By Annya Shetinina



NOTE: The kit was cleaned, sanded and primed before any painting started. I prefer to use white primer for most of my pieces, since I mostly paint from light to dark. A white base provides better “glow” to the final result.

Also, for shading I use Pan Pastels, but the same results could be achieved with any pastel sticks. I would recommend using Artist grade product vs. Student grade as those have stronger pigment and do not fade. When using sticks, just rub them on fine grit sandpaper and use the powder for shading.

With that ... lets get started.

The piece was first cleaned using mild dish soap and water.

Note: Depending on the casting method and materials used, some pieces may require the use of a mild cleaner degreaser to remove any mold release which can affect that adherence of primer to your mode.

GKUSC recommends the use of Simple Green or other environmentally friendly and/or another biodegradable cleaner.


In the beginning of painting, I always start with skin tone followed up by using closest to most distant color layer from skin. This helps to ease the process of masking and creates smoother transitions between layers and colors. Garage Kits.US Colors Flesh (GKUCS #353) is used for the base skin tone.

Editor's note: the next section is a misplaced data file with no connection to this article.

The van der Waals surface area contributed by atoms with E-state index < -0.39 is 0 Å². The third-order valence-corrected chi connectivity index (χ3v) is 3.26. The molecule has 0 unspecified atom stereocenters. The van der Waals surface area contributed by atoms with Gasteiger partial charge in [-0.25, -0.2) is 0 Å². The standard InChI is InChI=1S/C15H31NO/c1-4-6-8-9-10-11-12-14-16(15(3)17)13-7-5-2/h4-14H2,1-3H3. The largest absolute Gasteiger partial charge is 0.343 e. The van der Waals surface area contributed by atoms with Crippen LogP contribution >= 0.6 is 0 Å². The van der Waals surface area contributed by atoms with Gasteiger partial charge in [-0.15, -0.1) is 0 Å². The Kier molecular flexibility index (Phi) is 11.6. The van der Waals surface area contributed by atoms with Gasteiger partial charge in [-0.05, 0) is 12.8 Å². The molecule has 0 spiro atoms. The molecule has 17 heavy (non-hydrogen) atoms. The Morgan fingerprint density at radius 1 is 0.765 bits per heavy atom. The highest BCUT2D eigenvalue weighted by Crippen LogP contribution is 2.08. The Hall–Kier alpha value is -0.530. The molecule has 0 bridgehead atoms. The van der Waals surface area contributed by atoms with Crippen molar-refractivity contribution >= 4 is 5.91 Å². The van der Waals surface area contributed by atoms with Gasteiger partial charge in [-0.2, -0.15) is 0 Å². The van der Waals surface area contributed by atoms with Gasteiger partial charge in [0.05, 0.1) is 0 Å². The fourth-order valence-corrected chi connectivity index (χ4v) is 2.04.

After the base tone is applied, still using Garage Kit Flesh, I add few drops of Gold Toner (GKUSC # 207) to darken it just a touch, and lightly shade over the highlighted areas, which is where I want my shadows to fall.


GKUSC PAINTERS TIP: To create a uniform shading, take a picture of your unpainted kit using a small lamp as your light source. Edit the picture into black and white using any photo editing software you have available and use that picture as your reference for where your shadows should fall.

After the shading with airbrush is done, its time for pastel shading. This method allows for very precise color application and doesn’t need great airbrush skills. For this skin tone, I used two pan pastels: Red Iron Oxide Shade and Burnet Sienna. Pastels are applied with two soft bristle brushes. Smaller one for depositing pastel on model and the other one for softly rubbing it on/brushing excess off.